Problems with IT governance
Nicholas Carr has emerged as a prominent critic of the idea that information technology confers strategic advantage. This line of criticism might imply that significant attention to IT governance is not a worthwhile pursuit for senior corporate leadership. However, Carr also indicates counterbalancing concern for effective IT risk management.
The manifestation of IT governance objectives through detailed process controls (e.g. in the context of project management) is a frequently controversial matter in large scale IT management. See Agile methods. The difficulties in achieving a balance between financial transparency and cost-effective data capture in IT financial management (i.e., to enable chargeback) is a continual topic of discussion in the professional literature,  and can be seen as a practical limitation to IT governance
Relationship to other IT disciplines
IT governance is supported by disciplines such as:
- Business Service Management
- Business Technology Optimization
- Enterprise architecture
- IT asset management
- IT portfolio management
- IT security assessment
- IT service management
- Project governance
- Project management and Program management in the enterprise IT context (including software engineering where appropriate)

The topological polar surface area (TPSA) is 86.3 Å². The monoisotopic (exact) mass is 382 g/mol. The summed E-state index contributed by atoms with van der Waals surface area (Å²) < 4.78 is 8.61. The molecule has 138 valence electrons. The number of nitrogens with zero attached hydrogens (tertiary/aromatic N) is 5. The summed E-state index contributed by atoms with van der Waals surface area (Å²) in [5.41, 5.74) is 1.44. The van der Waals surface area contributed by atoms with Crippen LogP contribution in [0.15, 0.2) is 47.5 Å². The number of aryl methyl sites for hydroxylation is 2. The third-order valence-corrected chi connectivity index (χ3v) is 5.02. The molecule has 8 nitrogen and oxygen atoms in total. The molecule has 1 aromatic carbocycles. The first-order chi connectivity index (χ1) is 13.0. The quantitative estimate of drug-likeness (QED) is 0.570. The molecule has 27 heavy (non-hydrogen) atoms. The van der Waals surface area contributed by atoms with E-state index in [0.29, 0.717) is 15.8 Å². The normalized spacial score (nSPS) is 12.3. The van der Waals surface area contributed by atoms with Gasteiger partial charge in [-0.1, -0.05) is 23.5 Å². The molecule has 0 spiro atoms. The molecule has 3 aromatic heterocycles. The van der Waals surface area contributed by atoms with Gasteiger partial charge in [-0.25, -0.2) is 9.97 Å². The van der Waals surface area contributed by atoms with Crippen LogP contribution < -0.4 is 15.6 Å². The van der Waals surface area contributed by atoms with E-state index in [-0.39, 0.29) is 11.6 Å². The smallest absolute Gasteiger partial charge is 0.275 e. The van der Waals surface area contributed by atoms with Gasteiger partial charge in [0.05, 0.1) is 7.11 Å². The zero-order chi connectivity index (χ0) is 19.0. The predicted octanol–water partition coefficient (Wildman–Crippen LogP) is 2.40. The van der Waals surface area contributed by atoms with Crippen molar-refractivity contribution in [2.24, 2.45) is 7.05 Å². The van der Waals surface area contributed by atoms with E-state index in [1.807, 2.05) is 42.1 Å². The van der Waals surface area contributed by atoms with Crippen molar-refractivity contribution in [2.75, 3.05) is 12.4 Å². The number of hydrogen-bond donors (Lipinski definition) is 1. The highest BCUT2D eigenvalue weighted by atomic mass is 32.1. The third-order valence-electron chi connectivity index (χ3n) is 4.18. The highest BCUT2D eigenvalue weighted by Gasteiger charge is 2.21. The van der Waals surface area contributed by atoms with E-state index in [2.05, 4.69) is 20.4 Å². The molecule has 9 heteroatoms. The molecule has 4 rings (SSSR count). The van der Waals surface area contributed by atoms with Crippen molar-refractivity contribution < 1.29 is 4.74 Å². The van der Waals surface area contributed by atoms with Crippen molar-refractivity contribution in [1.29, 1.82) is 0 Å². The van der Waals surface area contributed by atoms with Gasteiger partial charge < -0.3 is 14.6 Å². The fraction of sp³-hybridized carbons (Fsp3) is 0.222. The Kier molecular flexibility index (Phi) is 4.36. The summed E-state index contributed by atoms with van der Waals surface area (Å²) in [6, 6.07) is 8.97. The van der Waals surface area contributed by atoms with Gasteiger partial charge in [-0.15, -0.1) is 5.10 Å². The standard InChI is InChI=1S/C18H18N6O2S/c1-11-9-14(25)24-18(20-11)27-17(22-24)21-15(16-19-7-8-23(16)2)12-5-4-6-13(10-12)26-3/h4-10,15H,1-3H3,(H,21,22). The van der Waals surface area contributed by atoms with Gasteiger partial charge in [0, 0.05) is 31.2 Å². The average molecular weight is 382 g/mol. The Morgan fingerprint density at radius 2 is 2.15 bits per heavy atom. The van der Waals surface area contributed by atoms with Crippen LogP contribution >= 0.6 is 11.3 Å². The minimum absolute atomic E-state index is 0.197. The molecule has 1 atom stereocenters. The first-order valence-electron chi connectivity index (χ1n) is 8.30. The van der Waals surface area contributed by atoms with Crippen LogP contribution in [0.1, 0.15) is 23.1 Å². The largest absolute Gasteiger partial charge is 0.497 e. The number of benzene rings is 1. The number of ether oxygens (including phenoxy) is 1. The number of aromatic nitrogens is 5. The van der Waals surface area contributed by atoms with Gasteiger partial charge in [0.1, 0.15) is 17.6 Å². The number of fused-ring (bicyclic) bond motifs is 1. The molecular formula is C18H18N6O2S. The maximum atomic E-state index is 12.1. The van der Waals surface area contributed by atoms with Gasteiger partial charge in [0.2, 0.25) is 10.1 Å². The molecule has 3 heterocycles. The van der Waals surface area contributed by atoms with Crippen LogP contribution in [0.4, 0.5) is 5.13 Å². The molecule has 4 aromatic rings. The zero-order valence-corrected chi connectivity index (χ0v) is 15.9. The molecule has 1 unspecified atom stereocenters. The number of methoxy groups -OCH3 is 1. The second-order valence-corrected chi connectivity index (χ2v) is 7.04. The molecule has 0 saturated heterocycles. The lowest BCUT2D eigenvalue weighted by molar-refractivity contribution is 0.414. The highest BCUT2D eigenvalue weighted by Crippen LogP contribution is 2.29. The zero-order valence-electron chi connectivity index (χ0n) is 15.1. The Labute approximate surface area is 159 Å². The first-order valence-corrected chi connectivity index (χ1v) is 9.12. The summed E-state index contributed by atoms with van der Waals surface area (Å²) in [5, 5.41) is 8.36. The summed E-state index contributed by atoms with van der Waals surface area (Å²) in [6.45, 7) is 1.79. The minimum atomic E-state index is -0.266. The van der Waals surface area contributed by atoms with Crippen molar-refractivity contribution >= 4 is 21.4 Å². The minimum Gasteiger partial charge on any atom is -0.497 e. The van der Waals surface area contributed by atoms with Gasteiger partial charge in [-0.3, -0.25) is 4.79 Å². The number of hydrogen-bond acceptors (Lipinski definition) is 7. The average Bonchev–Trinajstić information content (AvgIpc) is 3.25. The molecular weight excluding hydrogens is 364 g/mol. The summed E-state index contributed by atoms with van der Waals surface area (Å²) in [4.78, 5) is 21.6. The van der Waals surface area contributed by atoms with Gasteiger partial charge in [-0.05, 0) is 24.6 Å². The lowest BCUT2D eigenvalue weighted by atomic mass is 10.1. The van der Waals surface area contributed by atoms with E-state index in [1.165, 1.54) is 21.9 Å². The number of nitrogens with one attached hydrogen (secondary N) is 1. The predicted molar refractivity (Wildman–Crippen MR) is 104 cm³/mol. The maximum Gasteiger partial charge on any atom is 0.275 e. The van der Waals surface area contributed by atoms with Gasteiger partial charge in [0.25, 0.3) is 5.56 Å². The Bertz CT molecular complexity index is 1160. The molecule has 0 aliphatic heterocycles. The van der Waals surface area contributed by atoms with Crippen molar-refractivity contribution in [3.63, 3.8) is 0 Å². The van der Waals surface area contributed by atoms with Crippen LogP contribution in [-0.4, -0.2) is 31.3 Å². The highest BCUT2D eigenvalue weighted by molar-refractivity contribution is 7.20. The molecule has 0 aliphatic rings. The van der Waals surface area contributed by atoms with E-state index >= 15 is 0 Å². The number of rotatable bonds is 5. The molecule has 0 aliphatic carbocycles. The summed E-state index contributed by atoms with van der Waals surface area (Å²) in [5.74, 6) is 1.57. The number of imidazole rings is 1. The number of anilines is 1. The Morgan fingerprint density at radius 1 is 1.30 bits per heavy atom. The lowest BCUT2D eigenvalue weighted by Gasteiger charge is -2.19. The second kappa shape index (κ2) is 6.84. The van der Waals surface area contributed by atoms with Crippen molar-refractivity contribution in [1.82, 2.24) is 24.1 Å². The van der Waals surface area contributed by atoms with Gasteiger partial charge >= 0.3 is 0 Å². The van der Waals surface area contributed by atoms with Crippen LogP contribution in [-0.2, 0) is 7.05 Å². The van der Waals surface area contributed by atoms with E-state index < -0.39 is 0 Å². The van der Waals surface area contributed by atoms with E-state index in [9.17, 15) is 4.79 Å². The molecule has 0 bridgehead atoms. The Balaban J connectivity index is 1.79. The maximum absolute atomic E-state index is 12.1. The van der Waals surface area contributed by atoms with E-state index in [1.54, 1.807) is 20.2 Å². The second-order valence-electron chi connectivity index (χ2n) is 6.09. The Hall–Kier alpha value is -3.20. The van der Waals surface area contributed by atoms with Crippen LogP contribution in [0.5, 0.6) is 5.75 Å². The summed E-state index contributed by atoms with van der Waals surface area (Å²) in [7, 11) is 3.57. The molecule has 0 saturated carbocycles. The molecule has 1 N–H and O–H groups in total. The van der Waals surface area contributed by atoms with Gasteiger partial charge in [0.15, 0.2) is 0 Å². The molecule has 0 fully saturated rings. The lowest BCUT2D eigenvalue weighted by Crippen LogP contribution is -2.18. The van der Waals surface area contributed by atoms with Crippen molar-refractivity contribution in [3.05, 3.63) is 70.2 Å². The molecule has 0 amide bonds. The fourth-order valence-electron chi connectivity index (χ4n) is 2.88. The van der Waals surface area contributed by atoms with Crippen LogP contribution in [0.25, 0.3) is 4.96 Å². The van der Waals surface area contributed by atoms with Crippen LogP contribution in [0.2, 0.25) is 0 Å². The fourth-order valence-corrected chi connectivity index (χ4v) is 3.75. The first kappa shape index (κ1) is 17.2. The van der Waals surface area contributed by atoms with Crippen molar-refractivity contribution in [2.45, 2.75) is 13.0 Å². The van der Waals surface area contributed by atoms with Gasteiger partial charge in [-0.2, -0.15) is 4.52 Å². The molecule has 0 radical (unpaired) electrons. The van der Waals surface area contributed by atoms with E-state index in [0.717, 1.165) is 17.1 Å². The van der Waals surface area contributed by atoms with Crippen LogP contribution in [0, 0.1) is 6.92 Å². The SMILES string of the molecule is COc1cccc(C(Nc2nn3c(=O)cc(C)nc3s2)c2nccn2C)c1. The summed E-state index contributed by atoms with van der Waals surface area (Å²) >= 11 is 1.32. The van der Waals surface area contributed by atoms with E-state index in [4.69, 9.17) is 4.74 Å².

There are quite a few supporting mechanisms developed to guide the implementation of information technology governance. Some of them are:
- The IT Infrastructure Library (ITIL) is a detailed framework with hands-on information on how to achieve a successful governance of IT, developed and maintained by the United Kingdom's Office of Government Commerce, in partnership with the IT Service Management Forum.
- Control Objectives for Information and related Technology (COBIT) is another approach to standardize good information technology security and control practices. This is done by providing tools to assess and measure the performance of 34 IT processes of an organization. The ITGI (IT Governance Institute) is responsible for CObIT
- The ISO/IEC 27001 (ISO 27001) is a set of best practices for organizations to follow to implement and maintain a security program. It started out as British Standard 7799 ([BS7799]), which was published in the United Kingdom and became a well known standard in the industry that was used to provide guidance to organizations in the practice of information security.
- The Information Security Management Maturity Model ISM3 is a process based ISM maturity model for security.
- AS8015-2005 Australian Standard for Corporate Governance of Information and Communication Technology
Non-IT specific frameworks of use include:
- The Balanced Scorecard (BSC) - method to assess an organization’s performance in many different areas.
- Six Sigma - focus on quality assurance